My first year of full-time professing (which, I must assume, is the act a professor performs) is in the books. It is not my first rodeo, however. Indeed, I have been professing semi-professionally, without the title, for some time now. Now with the nebulous title, “adjunct professor,” I can lay claim to a vocation that is as enigmatic as it is intuitive. Enigmatic because so many, including many of us, cannot say what, exactly, it is we do. We are more than just teachers; we are more than just researchers; and when it comes to professing, speaking for myself at least, the ambiguity of language itself leaves me questioning what that actually means. While I do, for the most part, know what I am doing, I am often not as good at doing it as I wish. My dissertation advisor at LSU once told me that his job extends well beyond mentoring his advisees through grad school. He is part counselor, part friend, part colleague and part many other things, as necessary. That’s the intuitive part - we know we are more than teachers and we can feel that what that is is an important distinction, but I cannot articulate with any more precision what that “more” actually is.
I am also left with a monumental “now what?” One of the benefits of this job is the several blocks of “free” time we are given during the year. Some outside of academia see that as more “vacation” than they get (or more than we deserve), but the fact is that many professors never stop professing through the summer and other breaks. If we are not teaching summer classes, we are researching or preparing for upcoming classes. Although the life of an adjunct professor (or visiting professor, or part-time faculty, or lecturer, or temporary faculty - all of these terms are relatively synonymous) does not entail the rigors of attaining tenure or reaching other non-classroom goals, we are still charged with being ready. And being ready means preparation. For me, this summer, that means doing a significant amount of preparatory work to be ready for the fall semester - to fill the shortcomings revealed in my first year in order to be better next year. It’s not all “vacation,” but it is self-directed. There is no clock to punch, no one to answer to, no students and no superiors. That’s not just me, anyone who takes this job seriously does not look at summer as “summer vacation.”
But some of it is. That’s where the “now what?” comes in. In the past eight years, my summers have been loaded with an abundance of “free” time, but not all of it was and, depending on which summer we’re talking about, it might have been difficult to differentiate it from the preceding spring or the upcoming fall. This is the first summer since 2009 in which I am not a grad student. My graduate career officially comes to an end in August, but for all intents and purposes, I’m done. I threw in the towel on the Ph.D., but I am coming away with another MA just before I time out on it. What that means is more time this summer. It doesn’t mean I have all summer, but a much larger proportion of it belongs to me. Now what? Part of that what is this - writing. I am also going to be reading for my own entertainment, enlightenment, interest, etc., too. But I will be reading for “work,” as well. I’ll be reading a new edition of a textbook and creating curriculum for one class in the hopes I will get a section or two next fall (adjuncts rarely ever know what we will teach until just before we get to teach it). But even with that, I have a lot of time on my hands.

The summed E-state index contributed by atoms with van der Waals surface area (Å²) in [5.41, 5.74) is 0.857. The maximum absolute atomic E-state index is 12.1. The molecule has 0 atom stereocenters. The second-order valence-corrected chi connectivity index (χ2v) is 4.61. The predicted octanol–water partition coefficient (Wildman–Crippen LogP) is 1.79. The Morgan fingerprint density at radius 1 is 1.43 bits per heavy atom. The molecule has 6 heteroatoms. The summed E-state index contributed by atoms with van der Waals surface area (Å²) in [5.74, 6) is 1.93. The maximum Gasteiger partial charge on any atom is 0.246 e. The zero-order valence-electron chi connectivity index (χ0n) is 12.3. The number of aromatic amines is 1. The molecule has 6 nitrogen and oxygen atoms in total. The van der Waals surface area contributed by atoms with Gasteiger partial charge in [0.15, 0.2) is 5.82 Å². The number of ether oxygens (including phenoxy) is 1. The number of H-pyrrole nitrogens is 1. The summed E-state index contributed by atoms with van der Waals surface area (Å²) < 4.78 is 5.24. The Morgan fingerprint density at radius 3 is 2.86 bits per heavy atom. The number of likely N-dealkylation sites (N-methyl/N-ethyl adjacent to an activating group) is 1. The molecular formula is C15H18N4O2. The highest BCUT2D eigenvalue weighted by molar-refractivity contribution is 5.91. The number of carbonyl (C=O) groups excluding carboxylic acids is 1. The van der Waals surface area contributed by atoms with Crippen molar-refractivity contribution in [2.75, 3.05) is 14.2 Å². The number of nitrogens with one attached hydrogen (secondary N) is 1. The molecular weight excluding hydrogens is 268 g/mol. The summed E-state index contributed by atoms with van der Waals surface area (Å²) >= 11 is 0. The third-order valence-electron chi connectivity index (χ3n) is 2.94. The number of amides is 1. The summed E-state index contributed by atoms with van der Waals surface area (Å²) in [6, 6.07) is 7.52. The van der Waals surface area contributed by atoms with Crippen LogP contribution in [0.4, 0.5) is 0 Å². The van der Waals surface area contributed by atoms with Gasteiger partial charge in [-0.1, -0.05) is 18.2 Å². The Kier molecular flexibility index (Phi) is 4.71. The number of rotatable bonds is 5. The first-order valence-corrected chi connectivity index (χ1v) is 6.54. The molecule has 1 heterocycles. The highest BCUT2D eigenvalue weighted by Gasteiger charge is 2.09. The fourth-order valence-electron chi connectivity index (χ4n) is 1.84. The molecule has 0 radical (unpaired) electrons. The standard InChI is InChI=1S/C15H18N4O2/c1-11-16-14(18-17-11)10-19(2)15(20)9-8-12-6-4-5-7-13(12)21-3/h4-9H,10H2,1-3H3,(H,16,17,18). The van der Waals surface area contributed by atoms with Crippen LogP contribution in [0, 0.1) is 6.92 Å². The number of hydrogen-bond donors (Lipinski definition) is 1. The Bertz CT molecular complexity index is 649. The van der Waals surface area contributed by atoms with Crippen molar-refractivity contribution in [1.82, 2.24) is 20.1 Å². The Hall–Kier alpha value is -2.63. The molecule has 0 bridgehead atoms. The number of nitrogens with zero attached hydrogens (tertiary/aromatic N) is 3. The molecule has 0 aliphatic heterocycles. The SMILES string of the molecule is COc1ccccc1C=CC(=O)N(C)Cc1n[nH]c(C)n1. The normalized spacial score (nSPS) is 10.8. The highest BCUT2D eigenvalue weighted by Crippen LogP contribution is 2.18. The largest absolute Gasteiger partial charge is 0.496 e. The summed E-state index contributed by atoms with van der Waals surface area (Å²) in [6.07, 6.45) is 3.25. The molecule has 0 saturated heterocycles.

Years ago - at least 10 years, probably more - I discovered something in me that I kind of knew was there, but never paid too much attention. Very broadly defined, it can be called “art.” Or artistry, or an artistic nature, or artistic talent (aren’t all talents artistic?), but to be as clear as possible, let’s just call it “art.” I found art in me. I always wished I had art in me, but felt that when it came to such things, I was not so blessed. I could not sing, I could not play music, I could not draw, I could not paint, I could not sculpt, I could not write poetry. I still can’t, but I can write. I don’t know how or why this “gift” found me, but for a long time I wished a different one did. I am not exactly a “voracious” reader, but there have been long periods of my life that I could be described as such. I don’t know if there is a genetic component and I can’t (nor will I) say that some definition of “god” bestowed me with this ability. Despite all this, I finally acknowledged and embraced not only the fact that I have this artistic talent, but, more importantly, that I have art in me. Furthermore, I believe everyone does. Some are obviously more gifted than others (I am among the “others,” not the “some”), but we all have it.
There is a much larger work of art, larger than anything I have produced thus far, lurking somewhere inside of me. It is painfully obvious that it is not a dissertation, but there is something. There is a big piece of art struggling to get out. It is, perhaps, serendipitous that this urge coincides with the first summer in a long time that I have the time I do. I have a “now what?” and the “what” occurring at precisely the same time. So, I will be writing - and this is the start. It is not a bad start considering today is the first day into the now what/what collision. I have a lot to say, I have a lot of ways to say it and, now, I have a lot of time to get it said.